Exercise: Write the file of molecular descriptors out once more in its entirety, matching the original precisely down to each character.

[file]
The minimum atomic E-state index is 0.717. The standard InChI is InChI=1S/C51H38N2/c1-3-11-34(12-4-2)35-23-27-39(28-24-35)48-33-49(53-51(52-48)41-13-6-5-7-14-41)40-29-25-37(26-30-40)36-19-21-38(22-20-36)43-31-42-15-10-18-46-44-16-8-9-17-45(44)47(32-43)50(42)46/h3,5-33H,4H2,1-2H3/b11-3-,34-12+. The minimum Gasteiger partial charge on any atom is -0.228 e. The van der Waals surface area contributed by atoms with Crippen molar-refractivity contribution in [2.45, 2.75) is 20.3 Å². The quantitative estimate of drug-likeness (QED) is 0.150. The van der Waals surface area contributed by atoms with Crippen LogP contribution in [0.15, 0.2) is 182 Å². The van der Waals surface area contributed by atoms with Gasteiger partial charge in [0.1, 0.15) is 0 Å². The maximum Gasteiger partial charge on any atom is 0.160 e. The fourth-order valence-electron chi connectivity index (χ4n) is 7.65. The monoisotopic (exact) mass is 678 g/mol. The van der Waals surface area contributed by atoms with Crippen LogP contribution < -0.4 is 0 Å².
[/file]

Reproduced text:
The minimum atomic E-state index is 0.717. The standard InChI is InChI=1S/C51H38N2/c1-3-11-34(12-4-2)35-23-27-39(28-24-35)48-33-49(53-51(52-48)41-13-6-5-7-14-41)40-29-25-37(26-30-40)36-19-21-38(22-20-36)43-31-42-15-10-18-46-44-16-8-9-17-45(44)47(32-43)50(42)46/h3,5-33H,4H2,1-2H3/b11-3-,34-12+. The minimum Gasteiger partial charge on any atom is -0.228 e. The van der Waals surface area contributed by atoms with Crippen molar-refractivity contribution in [2.45, 2.75) is 20.3 Å². The quantitative estimate of drug-likeness (QED) is 0.150. The van der Waals surface area contributed by atoms with Crippen LogP contribution in [0.15, 0.2) is 182 Å². The van der Waals surface area contributed by atoms with Gasteiger partial charge in [0.1, 0.15) is 0 Å². The maximum Gasteiger partial charge on any atom is 0.160 e. The fourth-order valence-electron chi connectivity index (χ4n) is 7.65. The monoisotopic (exact) mass is 678 g/mol. The van der Waals surface area contributed by atoms with Crippen LogP contribution < -0.4 is 0 Å².